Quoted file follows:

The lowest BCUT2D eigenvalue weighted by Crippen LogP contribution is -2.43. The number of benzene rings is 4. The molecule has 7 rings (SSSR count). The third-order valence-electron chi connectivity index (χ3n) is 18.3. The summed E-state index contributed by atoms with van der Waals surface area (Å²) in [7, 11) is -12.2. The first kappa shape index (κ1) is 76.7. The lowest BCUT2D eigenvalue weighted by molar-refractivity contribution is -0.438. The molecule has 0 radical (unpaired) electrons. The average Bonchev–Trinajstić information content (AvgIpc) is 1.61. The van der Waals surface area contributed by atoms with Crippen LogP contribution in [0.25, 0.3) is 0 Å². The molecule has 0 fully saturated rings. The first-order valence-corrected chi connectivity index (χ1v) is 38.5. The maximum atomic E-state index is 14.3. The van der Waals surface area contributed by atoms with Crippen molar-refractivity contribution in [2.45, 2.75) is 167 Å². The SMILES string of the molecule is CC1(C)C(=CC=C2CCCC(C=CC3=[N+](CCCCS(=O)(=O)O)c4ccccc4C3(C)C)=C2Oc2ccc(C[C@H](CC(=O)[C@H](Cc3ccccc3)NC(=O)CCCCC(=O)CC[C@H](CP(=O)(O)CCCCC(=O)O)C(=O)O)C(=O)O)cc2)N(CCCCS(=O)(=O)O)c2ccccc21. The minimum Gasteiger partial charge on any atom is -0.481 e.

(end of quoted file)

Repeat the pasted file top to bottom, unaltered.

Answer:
The lowest BCUT2D eigenvalue weighted by Crippen LogP contribution is -2.43. The number of benzene rings is 4. The molecule has 7 rings (SSSR count). The third-order valence-electron chi connectivity index (χ3n) is 18.3. The summed E-state index contributed by atoms with van der Waals surface area (Å²) in [7, 11) is -12.2. The first kappa shape index (κ1) is 76.7. The lowest BCUT2D eigenvalue weighted by molar-refractivity contribution is -0.438. The molecule has 0 radical (unpaired) electrons. The average Bonchev–Trinajstić information content (AvgIpc) is 1.61. The van der Waals surface area contributed by atoms with Crippen LogP contribution in [0.25, 0.3) is 0 Å². The molecule has 0 fully saturated rings. The first-order valence-corrected chi connectivity index (χ1v) is 38.5. The maximum atomic E-state index is 14.3. The van der Waals surface area contributed by atoms with Crippen molar-refractivity contribution in [2.45, 2.75) is 167 Å². The SMILES string of the molecule is CC1(C)C(=CC=C2CCCC(C=CC3=[N+](CCCCS(=O)(=O)O)c4ccccc4C3(C)C)=C2Oc2ccc(C[C@H](CC(=O)[C@H](Cc3ccccc3)NC(=O)CCCCC(=O)CC[C@H](CP(=O)(O)CCCCC(=O)O)C(=O)O)C(=O)O)cc2)N(CCCCS(=O)(=O)O)c2ccccc21. The minimum Gasteiger partial charge on any atom is -0.481 e.